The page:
Composting gains steam in suburban schools, homes
Across the suburbs, food scrap composting is taking hold at institutions and households that want to go beyond recycling. Composting diverts more material from landfills and lengthens their life spans. It also helps reduce greenhouse gases and cuts waste hauling costs. Further, the process recovers more nutrients than sending scraps down the garbage disposal, experts say. ISTC assisted Lewis University with establishing their composting program. Source: Daily Herald, 6/11/14

You Say Tomato; We Say Tom-Auto: Ford and Heinz Collaborate on Sustainable Materials for Vehicles
Researchers at Ford and Heinz are investigating the use of tomato fibers in developing sustainable, composite materials for use in vehicle manufacturing. Specifically, dried tomato skins could become the wiring brackets in a Ford vehicle or the storage bin a Ford customer uses to hold coins and other small objects. Source: Ford press release, 6/10/14

How much fertilizer is too much for Earth's climate?
In a new study published in this week's Proceedings of the National Academy of Sciences, Michigan State University researchers provide an improved prediction of nitrogen fertilizer's contribution to greenhouse gas emissions from agricultural fields. Source: Michigan State University, 6/9/14

Tuesday, June 10, 2014
Can carbon emissions become a revenue stream?
CO2 waste streams can be turned into saleable, value-added feedstocks. Is it a pipe dream or crackable code? We'll find out soon. Source: GreenBiz, 6/10/14

Seventh Generation engages consumers for chemical policy reform
The green cleaning products giant's approach to health messaging shows how a grassroots health campaign can spur consumer engagement. Source: GreenBiz, 6/10/14

How to make electronics trade groups drive sustainability
If you work in the electronics hardware industry and your goal is to further corporate environmental sustainability, which industry associations will give you the most effective methods and tools for reducing environmental impacts? How can you drive forward the associatio Source: GreenBiz, 6/10/14

Embracing the UN's water goal is smart business
Increasingly effective tools and benchmarking standards can help businesses step up to the challenge. Source: GreenBiz, 6/10/14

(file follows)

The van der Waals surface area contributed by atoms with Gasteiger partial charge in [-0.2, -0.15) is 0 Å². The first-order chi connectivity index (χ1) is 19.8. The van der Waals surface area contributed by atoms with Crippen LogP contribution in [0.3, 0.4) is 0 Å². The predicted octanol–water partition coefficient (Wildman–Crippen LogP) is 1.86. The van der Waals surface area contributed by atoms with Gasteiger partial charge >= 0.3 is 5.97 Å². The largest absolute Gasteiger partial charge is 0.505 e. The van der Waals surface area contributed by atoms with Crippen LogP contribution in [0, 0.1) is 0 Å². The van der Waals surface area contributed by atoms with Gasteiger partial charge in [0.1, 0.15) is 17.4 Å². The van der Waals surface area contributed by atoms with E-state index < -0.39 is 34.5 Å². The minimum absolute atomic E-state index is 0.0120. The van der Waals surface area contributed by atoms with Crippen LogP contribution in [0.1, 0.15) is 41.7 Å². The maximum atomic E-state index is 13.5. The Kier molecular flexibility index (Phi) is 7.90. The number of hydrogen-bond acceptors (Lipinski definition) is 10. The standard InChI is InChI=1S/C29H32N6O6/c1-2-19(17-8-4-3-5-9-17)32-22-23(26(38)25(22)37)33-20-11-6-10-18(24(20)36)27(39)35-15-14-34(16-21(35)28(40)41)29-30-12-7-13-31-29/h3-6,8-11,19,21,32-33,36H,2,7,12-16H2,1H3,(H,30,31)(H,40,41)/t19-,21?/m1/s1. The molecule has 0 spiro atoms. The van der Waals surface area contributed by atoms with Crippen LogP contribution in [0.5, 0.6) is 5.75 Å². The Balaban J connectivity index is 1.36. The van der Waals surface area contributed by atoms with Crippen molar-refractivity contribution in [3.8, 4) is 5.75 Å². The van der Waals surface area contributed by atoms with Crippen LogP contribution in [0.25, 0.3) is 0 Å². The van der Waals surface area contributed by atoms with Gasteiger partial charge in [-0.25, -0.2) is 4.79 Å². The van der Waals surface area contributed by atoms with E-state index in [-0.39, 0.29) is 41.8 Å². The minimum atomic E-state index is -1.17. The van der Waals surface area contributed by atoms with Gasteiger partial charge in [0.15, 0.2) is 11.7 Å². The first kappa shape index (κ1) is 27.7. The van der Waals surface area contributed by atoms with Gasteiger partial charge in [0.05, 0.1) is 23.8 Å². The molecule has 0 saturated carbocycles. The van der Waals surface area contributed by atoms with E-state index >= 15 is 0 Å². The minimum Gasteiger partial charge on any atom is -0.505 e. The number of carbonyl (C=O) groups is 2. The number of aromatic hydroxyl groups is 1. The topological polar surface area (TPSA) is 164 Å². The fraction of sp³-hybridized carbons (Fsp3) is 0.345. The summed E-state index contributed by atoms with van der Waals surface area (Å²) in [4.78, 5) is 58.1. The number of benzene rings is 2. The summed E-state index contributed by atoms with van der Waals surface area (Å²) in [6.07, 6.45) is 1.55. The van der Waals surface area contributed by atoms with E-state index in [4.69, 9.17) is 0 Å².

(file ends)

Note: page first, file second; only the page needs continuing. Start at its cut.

8 new ways to reduce waste at your business
When you toss something in the trash at work, you're throwing money away. Follow these simple steps to turn garbage into profit. Source: GreenBiz, 6/10/14

FDA and EPA issue updated draft advice for fish consumption
The U.S. Food and Drug Administration and the U.S. Environmental Protection Agency today issued updated draft advice on fish consumption. The two agencies have concluded pregnant and breastfeeding women, those who might become pregnant, and young children should eat more fish that is lower in mercury in order to gain important developmental and health benefits. The updated draft advice is consistent with recommendations in the 2010 Dietary Guidelines for Americans. Source: U.S. EPA, 6/9/14

Thursday, June 5, 2014
Archived recording available for GLRPPR's E3 in Agriculture webinar
The webinar archive, presentation slides, and list of links mentioned by Myla Kelly, the webinar speaker, are now available on the GLRPPR web site. Source: GLRPPR, 6/5/14

Do Newsweek's Green Rankings still matter?
The fifth edition of the Newsweek Green Rankings is out today. Does anybody really care? Source: GreenBiz, 6/5/14

Transforming the climate conversation through social video
Choice video is a powerful medium to influence consumer beliefs on climate change, especially when the message is shared from a trusted source. Source: GreenBiz, 6/5/14

New Desalination Technologies Spur Growth in Recyling Water
Desalination has long been associated with one process -- turning seawater into drinking water. But a host of new technologies are being developed that not only are improving traditional desalination but opening up new frontiers in reusing everything from agricultural water to industrial effluent. Source: Yale Environment360, 6/3/14

University of Illinois Urbana-Champaign to sell carbon credits to Chevrolet
Because it has dramatically reduced its carbon dioxide emissions in the past several years, the U. of I. is selling an estimated 150,000 metric tons of certified carbon credits to Chevrolet, which is retiring them on behalf of the environment. Source: Inside Illinois, 6/5/14

Next Page of News


Other Environmental News

GLRPPR is a member of the Pollution Prevention Resource Exchange, a national network of regional information centers: NEWMOA (Northeast), WRRC (Southeast), GLRPPR (Great Lakes), ZeroWasteNet (Southwest), P2RIC (Plains), Peaks to Prairies (Mountain), WSPPN (Pacific Southwest), PPRC (Northwest).

P2Rx

One East Hazelwood Drive; Champaign, IL; 61820; (800) 407-0261; glrppr@istc.illinois.edu